Breast Cancer in Men

Authored by Dr Mary Harding, 21 May 2018

Patient is a certified member of
The Information Standard

Reviewed by:
Dr Adrian Bonsall, 21 May 2018

We think of breast cancer as a disease of women because it is usually women who are affected. However, breast cancer can develop occasionally in men too. Men who are not aware of this may not consider cancer as a possibility, so they might delay seeing their doctor if they develop a breast lump. Whatever your gender, it is very important to see a doctor as soon as possible if you develop a lump in your breast.

Cancer is a condition where cells multiply abnormally, affecting and distorting nearby body structures. In breast cancer this abnormality starts in breast tissue. It most commonly affects women. You can read more in the separate leaflets called Cancer and Breast Cancer.

Yes they can. Men have some breast tissue just like women. However, men only have a small amount of actual breast tissue and cancer in men is much less common than it is in women.

How common is breast cancer in men?

In the UK about 390 men are diagnosed each year with breast cancer. About 54,800 women are diagnosed each year. This means about 140 times as many women as men get breast cancer. So, in men, it is a rare condition.

Men can get cancer of the breast because they have a small amount of breast tissue which can then become cancerous. Certain things can make the condition more likely, such as:

  • Age. Breast cancer in men tends to develop in older men, usually between the ages of 60 and 70.
  • Family history. Some breast cancers are caused by a flawed gene. The main gene which can cause men to be more at risk of breast cancer is the BRCA2 gene. If two or more of your close family have developed breast cancer, particularly if they had it under the age of 50, you may also be at risk of breast cancer. If a close family member developed breast cancer under the age of 40, a flawed gene might have been the cause. It may be possible for family members to have blood tests to check for this gene if their family history is strong.
  • High oestrogen levels. Oestrogen is a female hormone and conditions in men which raise their oestrogen levels can make them more likely to develop breast cancer. Examples of conditions which raise oestrogen levels include Klinefelter's syndrome and cirrhosis of the liver. Being very overweight can also result in higher oestrogen levels.
  • Exposure to radiation in the past. Previous exposure to radiation can increase the risk of cancer.

Just as it is in women, the most common symptom is finding a lump. Usually the lump is painless. Breast lumps in men are just as important to get checked as they are in women. Lumps are more likely to have other causes than to be cancer - but always see the doctor to find the cause.

Other possible symptoms include:

  • A change in shape or size of the breast.
  • A leakage of fluid or blood from the nipple.
  • A change in shape or form of the nipple (eg, turning inwards instead of pointing outwards) or a rash around it.
  • A puckering of the skin of the breast.
  • Lumps (swollen lymph glands) in your armpit.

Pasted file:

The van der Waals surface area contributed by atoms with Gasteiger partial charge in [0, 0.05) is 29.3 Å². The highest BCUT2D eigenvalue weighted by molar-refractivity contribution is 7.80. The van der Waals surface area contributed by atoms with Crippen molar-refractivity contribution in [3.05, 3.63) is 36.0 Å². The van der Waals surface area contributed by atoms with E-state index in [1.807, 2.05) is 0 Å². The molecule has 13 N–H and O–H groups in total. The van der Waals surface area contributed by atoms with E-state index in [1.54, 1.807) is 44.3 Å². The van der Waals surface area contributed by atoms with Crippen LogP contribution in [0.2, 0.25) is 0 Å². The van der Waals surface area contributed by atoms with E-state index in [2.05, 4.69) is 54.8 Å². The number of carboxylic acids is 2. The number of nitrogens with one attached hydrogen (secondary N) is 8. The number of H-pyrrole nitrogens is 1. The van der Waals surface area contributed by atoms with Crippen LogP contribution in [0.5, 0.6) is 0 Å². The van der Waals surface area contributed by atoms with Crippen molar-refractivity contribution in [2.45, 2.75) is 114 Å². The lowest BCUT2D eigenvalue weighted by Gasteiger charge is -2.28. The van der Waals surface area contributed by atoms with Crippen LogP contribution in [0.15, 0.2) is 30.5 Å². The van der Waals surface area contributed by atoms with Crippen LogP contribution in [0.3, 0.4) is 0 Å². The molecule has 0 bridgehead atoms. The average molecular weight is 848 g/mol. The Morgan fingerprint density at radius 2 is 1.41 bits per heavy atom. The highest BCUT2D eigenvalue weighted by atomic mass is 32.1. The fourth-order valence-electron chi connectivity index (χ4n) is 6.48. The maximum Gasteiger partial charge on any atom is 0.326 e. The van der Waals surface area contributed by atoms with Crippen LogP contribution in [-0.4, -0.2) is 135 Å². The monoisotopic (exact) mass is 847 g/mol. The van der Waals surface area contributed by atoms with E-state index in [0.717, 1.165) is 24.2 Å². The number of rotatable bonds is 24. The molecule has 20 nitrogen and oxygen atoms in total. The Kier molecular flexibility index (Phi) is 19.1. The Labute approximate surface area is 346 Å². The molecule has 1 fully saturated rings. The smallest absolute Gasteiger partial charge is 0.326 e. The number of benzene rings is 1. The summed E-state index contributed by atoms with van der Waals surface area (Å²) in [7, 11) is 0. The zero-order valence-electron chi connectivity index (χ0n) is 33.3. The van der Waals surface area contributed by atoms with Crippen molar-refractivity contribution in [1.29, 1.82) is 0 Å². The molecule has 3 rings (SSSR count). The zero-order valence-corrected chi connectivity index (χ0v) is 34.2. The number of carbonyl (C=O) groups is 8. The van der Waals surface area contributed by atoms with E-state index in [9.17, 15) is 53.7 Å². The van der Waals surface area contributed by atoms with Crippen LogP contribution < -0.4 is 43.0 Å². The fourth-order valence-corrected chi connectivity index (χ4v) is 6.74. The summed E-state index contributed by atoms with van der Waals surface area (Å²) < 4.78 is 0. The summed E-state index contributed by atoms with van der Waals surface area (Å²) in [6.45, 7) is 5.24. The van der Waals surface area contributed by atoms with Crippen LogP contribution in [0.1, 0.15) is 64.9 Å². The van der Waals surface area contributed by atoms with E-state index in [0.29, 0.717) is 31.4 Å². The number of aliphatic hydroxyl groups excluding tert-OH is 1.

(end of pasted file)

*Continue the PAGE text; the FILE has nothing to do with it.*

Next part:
If you or your doctor find a lump in your breast, you would be referred to a specialist breast clinic for further tests. Your breast will be examined by the specialist and then you may have one or more of the following investigations:

Tests can conclude whether you have cancer or not. If cancer is found, it may be one of the following types:

  • Cancer of the breast tissue - the most common type.
  • Cancer of the lining of the tubes (ducts) within the breast, which has not spread to the breast tissue (ductal carcinoma in situ - DCIS).
  • Inflammatory breast cancer. This is a rare type of breast cancer. The breast may be warm or red.
  • Paget's disease of the breast. This is a rare skin condition affecting the skin around the nipple.

Further tests may be needed to determine what stage your cancer has reached. This is important in order to plan treatment and to give you an idea of the outlook for your particular case. See the separate leaflet called Stages of Cancer.

This will depend on the type of cancer and the stage it has reached. Treatment options are very similar to those for women. They are set out in detail in the separate leaflet called Breast Cancer. Options include an operation, radiotherapy, chemotherapy and treatment with medicines such as hormones or therapies which target the cancer cells. Often several of these treatments are needed to get rid of the cancer and to stop it returning.

The outlook (prognosis) very much depends on the type of cancer and how far it has spread by the time it is diagnosed. Your specialist will be able to give you an idea of the possible outlook in your personal case.

Because breast cancer in men is so rare, breast screening programmes do not include men. Men with a very strong family history of breast cancer may be advised to have tests for the flawed gene which may put them at risk. For example, if a close male relative has breast cancer, or if the BRCA2 gene has been found in close family members. However, even if you are found to have this gene, it does not mean you will necessarily develop breast cancer. You may, however, be advised to have regular check-ups. There is no standard guidance to follow as breast cancer in men is so unusual.

The cause of cancer for most people is not known, so the best way to avoid problems is to keep your weight within a healthy range and to report any changes in your breasts to your doctor as soon as possible.

Further reading and references

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